UNHCR shocked by extradition of Uzbeks from Kyrgyzstan
UNHCR said it was shocked by Kyrgyzstan's extradition of four Uzbek refugees and one asylum seeker. The refugee agency said the move violated the 1951 Refugee Convention and it was worried about the safety of the five.
GENEVA, August 9 (UNHCR) - UNHCR said it was shocked by Kyrgyzstan's extradition on Wednesday of four Uzbek refugees and one Uzbek asylum seeker. The refugee agency said it believed the deportees were at grave risk after being sent back to Uzbekistan, which had sought their extradition.
"We fear for their safety. This refoulement [forced return] is an extremely serious violation of the 1951 Refugee Convention - which Kyrgyzstan has ratified - under which no refugees should be forcibly returned to their country of origin," said UN High Commissioner for Refugees António Guterres.
"What is even more disturbing is that we had secured resettlement places in different countries for the four refugees months ago and had been asking the Kyrgyz authorities to allow us to transfer them."
UNHCR, meanwhile, called on the Uzbek government to grant humanitarian access by international observers to the five deportees to ensure their basic human rights are respected.
The Uzbeks were deported by Kyrgyz authorities, through the Dostuk border crossing, to Uzbekistan on Wednesday morning local time.
The four Uzbek refugees, recognised under UNHCR's mandate, had been held in detention in the southern Kyrgyzstan town of Osh since their arrest more than a year ago following an extradition request from Uzbekistan.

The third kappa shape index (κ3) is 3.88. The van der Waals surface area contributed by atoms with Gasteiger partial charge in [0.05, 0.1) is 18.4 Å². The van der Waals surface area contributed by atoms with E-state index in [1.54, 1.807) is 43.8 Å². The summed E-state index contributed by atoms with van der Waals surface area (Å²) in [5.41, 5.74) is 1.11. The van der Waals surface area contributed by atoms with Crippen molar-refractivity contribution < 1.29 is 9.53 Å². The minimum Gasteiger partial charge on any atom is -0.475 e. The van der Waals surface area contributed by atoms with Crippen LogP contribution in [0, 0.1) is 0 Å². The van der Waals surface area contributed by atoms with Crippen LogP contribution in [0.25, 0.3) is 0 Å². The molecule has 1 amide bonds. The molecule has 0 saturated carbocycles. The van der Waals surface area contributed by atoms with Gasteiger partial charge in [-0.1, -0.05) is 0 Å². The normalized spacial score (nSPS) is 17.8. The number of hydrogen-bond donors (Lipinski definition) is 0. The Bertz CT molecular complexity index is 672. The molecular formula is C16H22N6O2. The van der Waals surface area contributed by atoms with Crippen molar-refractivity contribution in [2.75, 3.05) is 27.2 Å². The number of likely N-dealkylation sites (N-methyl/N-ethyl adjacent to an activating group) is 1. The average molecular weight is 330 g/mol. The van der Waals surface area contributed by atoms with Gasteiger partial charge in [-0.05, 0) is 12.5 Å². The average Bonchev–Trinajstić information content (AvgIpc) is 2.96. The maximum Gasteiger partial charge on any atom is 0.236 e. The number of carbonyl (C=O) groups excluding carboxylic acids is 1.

They had arrived in Kyrgyzstan in the immediate aftermath of the violent events in Andijan in May 2005 and were part of a group of some 500 asylum seekers, all of whom were later recognised as refugees. All the other refugees in that group were transferred to Romania by UNHCR in July and September last year. The vast majority have now been resettled to third countries.
In mid-June, the Supreme Court of Kyrgyzstan upheld a department of migration service decision not to grant refugee status to the last four Uzbek refugees. This decision exhausted the legal process. The fifth Uzbek, who was arrested in October 2005 after a request from Uzbekistan, still had his asylum appeal claim pending.
"Since the beginning of these proceedings over the four refugees we have repeatedly asked the Kyrgyz authorities to maintain their commitment to their international obligations. This grave breach is a huge disappointment as the deportees' lives may be at stake. Kyrgyzstan has failed to protect these refugees," said Guterres. "This is an even greater disappointment given everything Kyrgyzstan has done for Uzbek refugees in the past," he added.
UNHCR left Uzbekistan in mid-April after a government request in March asked the agency to end its work in the country within one month.